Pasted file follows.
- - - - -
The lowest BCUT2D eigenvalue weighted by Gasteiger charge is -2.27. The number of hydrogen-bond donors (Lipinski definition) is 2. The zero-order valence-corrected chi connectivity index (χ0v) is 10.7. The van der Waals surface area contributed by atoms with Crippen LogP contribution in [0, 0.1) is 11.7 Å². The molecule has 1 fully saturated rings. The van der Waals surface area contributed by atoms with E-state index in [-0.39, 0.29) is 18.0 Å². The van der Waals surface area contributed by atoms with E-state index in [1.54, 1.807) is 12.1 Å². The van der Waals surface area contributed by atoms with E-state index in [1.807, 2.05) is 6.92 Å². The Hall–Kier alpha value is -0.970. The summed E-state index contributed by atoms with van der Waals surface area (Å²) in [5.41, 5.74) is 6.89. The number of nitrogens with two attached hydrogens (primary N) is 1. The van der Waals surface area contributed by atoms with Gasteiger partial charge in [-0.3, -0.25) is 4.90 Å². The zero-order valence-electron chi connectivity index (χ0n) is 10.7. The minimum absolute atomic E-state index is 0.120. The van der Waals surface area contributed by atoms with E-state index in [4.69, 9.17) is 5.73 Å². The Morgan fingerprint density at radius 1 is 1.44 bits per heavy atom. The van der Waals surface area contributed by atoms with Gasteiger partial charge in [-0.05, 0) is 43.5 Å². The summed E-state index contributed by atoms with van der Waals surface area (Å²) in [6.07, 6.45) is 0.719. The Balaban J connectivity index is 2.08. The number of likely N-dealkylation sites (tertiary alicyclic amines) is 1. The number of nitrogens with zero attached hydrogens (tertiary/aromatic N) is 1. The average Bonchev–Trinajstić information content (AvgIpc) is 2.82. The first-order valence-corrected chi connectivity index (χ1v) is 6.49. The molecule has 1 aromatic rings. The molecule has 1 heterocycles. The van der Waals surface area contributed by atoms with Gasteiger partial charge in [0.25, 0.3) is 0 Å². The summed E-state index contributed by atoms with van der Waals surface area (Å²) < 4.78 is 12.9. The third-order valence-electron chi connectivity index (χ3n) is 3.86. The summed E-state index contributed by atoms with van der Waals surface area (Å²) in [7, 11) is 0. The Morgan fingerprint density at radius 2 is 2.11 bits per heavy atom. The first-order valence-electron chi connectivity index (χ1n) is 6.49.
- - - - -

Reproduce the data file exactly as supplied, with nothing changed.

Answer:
The lowest BCUT2D eigenvalue weighted by Gasteiger charge is -2.27. The number of hydrogen-bond donors (Lipinski definition) is 2. The zero-order valence-corrected chi connectivity index (χ0v) is 10.7. The van der Waals surface area contributed by atoms with Crippen LogP contribution in [0, 0.1) is 11.7 Å². The molecule has 1 fully saturated rings. The van der Waals surface area contributed by atoms with E-state index in [-0.39, 0.29) is 18.0 Å². The van der Waals surface area contributed by atoms with E-state index in [1.54, 1.807) is 12.1 Å². The van der Waals surface area contributed by atoms with E-state index in [1.807, 2.05) is 6.92 Å². The Hall–Kier alpha value is -0.970. The summed E-state index contributed by atoms with van der Waals surface area (Å²) in [5.41, 5.74) is 6.89. The number of nitrogens with two attached hydrogens (primary N) is 1. The van der Waals surface area contributed by atoms with Gasteiger partial charge in [-0.3, -0.25) is 4.90 Å². The zero-order valence-electron chi connectivity index (χ0n) is 10.7. The minimum absolute atomic E-state index is 0.120. The van der Waals surface area contributed by atoms with E-state index in [4.69, 9.17) is 5.73 Å². The Morgan fingerprint density at radius 1 is 1.44 bits per heavy atom. The van der Waals surface area contributed by atoms with Gasteiger partial charge in [-0.05, 0) is 43.5 Å². The summed E-state index contributed by atoms with van der Waals surface area (Å²) in [6.07, 6.45) is 0.719. The Balaban J connectivity index is 2.08. The number of likely N-dealkylation sites (tertiary alicyclic amines) is 1. The number of nitrogens with zero attached hydrogens (tertiary/aromatic N) is 1. The average Bonchev–Trinajstić information content (AvgIpc) is 2.82. The first-order valence-corrected chi connectivity index (χ1v) is 6.49. The molecule has 1 aromatic rings. The molecule has 1 heterocycles. The van der Waals surface area contributed by atoms with Gasteiger partial charge in [0.25, 0.3) is 0 Å². The summed E-state index contributed by atoms with van der Waals surface area (Å²) < 4.78 is 12.9. The third-order valence-electron chi connectivity index (χ3n) is 3.86. The summed E-state index contributed by atoms with van der Waals surface area (Å²) in [7, 11) is 0. The Morgan fingerprint density at radius 2 is 2.11 bits per heavy atom. The first-order valence-electron chi connectivity index (χ1n) is 6.49.